The Supreme Court dealt with the problem of retroactivity in the field of administrative law in the case of Securities and Exchange Commission v. Chenery Corporation, 332 U.S. 194, 67 S. Ct. 1575, 1760, 91 L. Ed. 1995. There the Commission had developed and applied a new rule of fiduciary responsibility respecting corporate reorganizations. The Court said, 332 U.S. at page 202, 67 S. Ct. at page 1580, that an administrative body 'does have the ability to make new law prospectively through the exercise of its rule-making powers,' and, 332 U.S. at page 203, 67 S. Ct. at page 1581, respecting the announcement and application by the Commission of the new standard of conduct, and the fact that the same might have a retroactive effect, that that 'was not necessarily fatal to its validity * * *. But such retroactivity must be balanced against the mischief of producing a result which is contrary to a statutory design or to legal and equitable principles. If that mischief is greater than the ill effect of the retroactive application of a new standard, it is not the type of retroactivity which is condemned by the law.' See Addison v. Holly Hill Fruit Products, 322 U.S. 607, 620, and at page 622, 64 S. Ct. 1215, at page 1223, 88 L. Ed. 1488, where the Court said, 'The petition for rehearing claimed that our decision involved retroactivity. * * * So it did. But as against retroactivity we balanced the considerations that made retroactivity seem the lesser evil.'

 In Leedom v. International Brotherhood of Electrical Workers, Local Union No. 108, AFL-CIO, supra, the Union contended, as the plaintiff may well contend here, that it entered into its contract in reliance upon the former contract bar rules, that a premature election threatens to deprive it of its contractual right to continued peaceful recognition, and will put it to the expense of an otherwise unnecessary organizational campaign. The Board did not deny those claims, but argues that periodic adjustments in its contract bar rules are necessary to maintain, at all times, a proper balance between the competing statutory objectives of (1) stability in industrial relations, and (2) employee freedom of choice in selecting their bargaining representatives, and, also, that the Union was on notice not to rely upon the earlier bar, since its history demonstrates that it is subject to modification, which, it appears, has occurred on five occasions since the establishment of the Board. The Court said 'In weighing these opposing claims, we think the balance falls in favor of the Board. Congress relied on the Board's expertise to harmonize the competing goals of industrial stability and employee freedom of choice to best achieve the ultimate purposes of the Act. Thus, when the Board exercises this discretion in determining that a shorter contract bar rule is now necessary, its judgment is entitled to great weight. While the Union does not challenge the Board's authority to prescribe a shorter bar for the future, it vigorously contends that retroactive application is capricious. But against this the Board pits two considerations: (1) to apply the bar in futuro would, in some cases, preclude the Board from putting its new policies fully into effect for as long as five years from the date the change was announced; (2) simultaneous administration of the new and old rules would create an 'administrative monstrosity.' * * * Here in the nature of the problem the Board could not promulgate these rules prospectively without having to wait up to five years to put its new policies into full effect. This drag on the administrative process would tend to destroy its flexibility.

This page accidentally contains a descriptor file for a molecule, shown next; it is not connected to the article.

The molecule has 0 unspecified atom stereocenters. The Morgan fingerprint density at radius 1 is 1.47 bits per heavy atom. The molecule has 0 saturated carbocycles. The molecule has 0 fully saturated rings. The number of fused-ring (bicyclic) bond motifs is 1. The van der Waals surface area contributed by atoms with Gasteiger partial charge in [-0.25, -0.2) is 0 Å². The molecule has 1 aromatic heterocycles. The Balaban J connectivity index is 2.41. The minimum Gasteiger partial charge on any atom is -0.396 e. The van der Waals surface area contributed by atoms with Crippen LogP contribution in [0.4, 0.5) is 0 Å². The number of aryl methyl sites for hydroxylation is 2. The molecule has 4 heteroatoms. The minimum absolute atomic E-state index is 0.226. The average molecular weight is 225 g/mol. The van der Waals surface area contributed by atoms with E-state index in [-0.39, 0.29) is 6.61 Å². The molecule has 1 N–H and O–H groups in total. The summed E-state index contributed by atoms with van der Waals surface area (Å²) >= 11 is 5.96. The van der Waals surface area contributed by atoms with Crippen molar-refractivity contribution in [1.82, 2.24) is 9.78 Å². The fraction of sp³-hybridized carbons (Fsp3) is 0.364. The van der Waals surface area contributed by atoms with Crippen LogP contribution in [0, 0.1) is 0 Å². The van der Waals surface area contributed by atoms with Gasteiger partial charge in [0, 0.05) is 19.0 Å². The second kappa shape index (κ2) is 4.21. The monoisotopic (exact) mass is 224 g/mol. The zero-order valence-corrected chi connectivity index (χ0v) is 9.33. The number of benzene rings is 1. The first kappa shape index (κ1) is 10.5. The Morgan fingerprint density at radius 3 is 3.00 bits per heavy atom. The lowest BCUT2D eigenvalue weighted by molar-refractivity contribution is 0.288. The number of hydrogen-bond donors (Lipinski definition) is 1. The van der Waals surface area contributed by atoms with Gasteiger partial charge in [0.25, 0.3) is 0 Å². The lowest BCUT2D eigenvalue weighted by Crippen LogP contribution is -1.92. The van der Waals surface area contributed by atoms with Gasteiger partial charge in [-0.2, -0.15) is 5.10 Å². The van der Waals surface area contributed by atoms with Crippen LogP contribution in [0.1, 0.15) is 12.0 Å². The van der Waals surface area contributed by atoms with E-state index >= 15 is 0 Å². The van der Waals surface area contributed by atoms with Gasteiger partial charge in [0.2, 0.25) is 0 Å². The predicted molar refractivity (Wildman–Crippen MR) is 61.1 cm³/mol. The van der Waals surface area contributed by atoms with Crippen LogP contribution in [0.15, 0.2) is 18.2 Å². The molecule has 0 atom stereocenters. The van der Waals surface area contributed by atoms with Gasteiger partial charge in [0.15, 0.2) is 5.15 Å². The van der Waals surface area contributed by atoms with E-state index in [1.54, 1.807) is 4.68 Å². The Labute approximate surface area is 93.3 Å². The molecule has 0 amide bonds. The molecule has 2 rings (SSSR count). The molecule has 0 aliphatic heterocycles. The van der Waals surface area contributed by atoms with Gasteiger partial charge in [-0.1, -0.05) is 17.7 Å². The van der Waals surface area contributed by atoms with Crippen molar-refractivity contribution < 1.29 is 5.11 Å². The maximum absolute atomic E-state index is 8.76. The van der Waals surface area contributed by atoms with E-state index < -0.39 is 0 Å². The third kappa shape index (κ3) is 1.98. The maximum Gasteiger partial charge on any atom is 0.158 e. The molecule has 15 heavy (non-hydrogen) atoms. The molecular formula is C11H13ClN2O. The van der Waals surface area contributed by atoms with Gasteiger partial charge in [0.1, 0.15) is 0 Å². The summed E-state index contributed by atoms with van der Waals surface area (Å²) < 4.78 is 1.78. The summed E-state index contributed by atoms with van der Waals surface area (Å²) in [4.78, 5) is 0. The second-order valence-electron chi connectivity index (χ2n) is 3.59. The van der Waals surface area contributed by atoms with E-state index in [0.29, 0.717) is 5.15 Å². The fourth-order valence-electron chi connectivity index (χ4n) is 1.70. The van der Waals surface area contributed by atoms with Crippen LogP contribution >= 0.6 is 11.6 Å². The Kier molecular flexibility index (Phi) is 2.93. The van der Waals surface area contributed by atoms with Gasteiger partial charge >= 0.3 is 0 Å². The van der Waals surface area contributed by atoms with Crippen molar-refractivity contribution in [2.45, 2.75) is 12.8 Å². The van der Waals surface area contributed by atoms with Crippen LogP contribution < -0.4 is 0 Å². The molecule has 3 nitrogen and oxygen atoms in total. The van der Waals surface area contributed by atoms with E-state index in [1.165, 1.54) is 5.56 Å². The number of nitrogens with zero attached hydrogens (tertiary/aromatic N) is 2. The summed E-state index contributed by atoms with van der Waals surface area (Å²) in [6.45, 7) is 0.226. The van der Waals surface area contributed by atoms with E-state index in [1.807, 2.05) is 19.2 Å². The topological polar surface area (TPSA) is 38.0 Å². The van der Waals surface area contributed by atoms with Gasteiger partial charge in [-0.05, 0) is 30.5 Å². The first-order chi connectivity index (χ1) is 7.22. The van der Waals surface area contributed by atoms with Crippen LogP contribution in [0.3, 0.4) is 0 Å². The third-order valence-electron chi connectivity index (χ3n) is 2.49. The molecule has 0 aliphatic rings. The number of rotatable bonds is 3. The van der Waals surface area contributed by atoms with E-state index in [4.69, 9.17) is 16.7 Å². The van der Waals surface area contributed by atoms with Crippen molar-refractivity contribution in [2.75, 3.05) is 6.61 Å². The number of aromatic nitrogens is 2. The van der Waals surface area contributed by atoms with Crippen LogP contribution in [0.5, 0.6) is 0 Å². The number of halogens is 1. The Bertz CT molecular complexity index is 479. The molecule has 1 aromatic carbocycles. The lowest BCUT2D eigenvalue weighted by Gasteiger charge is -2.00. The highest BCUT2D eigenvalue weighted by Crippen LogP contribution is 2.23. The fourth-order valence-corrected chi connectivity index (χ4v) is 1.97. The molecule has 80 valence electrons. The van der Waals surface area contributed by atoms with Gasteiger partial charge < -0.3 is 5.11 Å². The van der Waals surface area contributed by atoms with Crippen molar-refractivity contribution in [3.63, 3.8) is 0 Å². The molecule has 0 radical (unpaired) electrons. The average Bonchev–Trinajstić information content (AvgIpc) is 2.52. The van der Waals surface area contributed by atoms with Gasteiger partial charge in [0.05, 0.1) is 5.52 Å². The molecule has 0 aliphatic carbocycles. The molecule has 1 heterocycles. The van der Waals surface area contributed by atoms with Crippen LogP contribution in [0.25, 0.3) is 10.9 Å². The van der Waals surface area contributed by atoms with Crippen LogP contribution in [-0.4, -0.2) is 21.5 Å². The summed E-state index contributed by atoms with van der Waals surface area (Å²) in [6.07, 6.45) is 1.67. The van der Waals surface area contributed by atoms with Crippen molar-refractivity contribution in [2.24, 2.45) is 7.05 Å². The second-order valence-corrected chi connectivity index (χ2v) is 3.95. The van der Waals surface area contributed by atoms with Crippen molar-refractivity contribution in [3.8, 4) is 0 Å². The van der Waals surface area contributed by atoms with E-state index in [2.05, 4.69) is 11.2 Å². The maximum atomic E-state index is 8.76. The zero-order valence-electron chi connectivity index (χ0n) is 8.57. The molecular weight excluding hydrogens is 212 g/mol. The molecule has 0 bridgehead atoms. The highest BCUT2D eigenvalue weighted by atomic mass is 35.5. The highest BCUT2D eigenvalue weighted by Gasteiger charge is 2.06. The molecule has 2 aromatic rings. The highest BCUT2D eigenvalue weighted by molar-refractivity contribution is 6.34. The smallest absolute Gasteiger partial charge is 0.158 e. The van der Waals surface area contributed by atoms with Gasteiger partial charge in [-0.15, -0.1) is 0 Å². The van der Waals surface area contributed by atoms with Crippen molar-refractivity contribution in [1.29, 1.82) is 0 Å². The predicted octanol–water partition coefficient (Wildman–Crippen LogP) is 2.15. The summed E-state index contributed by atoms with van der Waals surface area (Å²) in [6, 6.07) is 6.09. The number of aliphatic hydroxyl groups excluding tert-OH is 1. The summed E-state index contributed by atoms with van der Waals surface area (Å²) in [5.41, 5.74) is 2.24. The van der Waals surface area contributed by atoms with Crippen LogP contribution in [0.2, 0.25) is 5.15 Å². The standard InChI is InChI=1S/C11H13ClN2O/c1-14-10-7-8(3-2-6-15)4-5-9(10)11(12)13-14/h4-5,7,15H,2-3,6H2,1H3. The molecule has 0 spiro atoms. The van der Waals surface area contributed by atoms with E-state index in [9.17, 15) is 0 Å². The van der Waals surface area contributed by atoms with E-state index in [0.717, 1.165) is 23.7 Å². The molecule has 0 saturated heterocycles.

'Administrative flexibility is, after all, one of the principal reasons for the establishment of the regulatory agencies. It permits valuable experimentation and allows administrative policies to reflect changing policy views.

 'The jurisdiction of the District Court does not depend on whether the Board's retroactive application of the shortened bar term is wise -- but whether the requirements of constitutional due process preclude the Board from determining that the considerations of orderly procedure and administrative flexibility outweigh the disadvantages to the Union by way of the expense and turmoil of an election and the possibility of losing its representation rights. We hold that the Board is not so precluded.'

 'As to the Defendant's Contention that This Court Is Without Jurisdiction.

 Chief Judge Ryan of the United States District Court for the Southern District of New York discussed this question fully in the case of White v. Douds, D.C., 80 F.Supp. 402, when he said at page 406, '(7) Congress intended to leave representation matters entirely to the Board except as provided in Section 9(d) (E.G.H.Rep. No. 573, 74th Cong., 1st Sess., p. 14; H.Rep.No.410, 80th Cong., 1st Sess., pp. 56-57). It has been uniformly held that, absent constitutional questions, district courts do not have jurisdiction to review Board action with respect to representation matters under Section 9 of the Act, even when they involve problems of statutory construction. Fitzgerald v. Douds, supra; Madden v. Brotherhood, 4 Cir., 147 F.2d 439, 158 A.L.R. 1330; Millis v. Inland Empire District Council, 79 U.S.App.D.C. 214, 144 F.2d 539; A.F.L. v. N.L.R.B., 308 U.S. 401, 60 S. Ct. 300, 84 L. Ed. 347; Cf. Switchmen's Union v. National Mediation Board, supra.'

 The motion is in all respects denied and the impounded ballots may now be counted.

 Settle order on notice.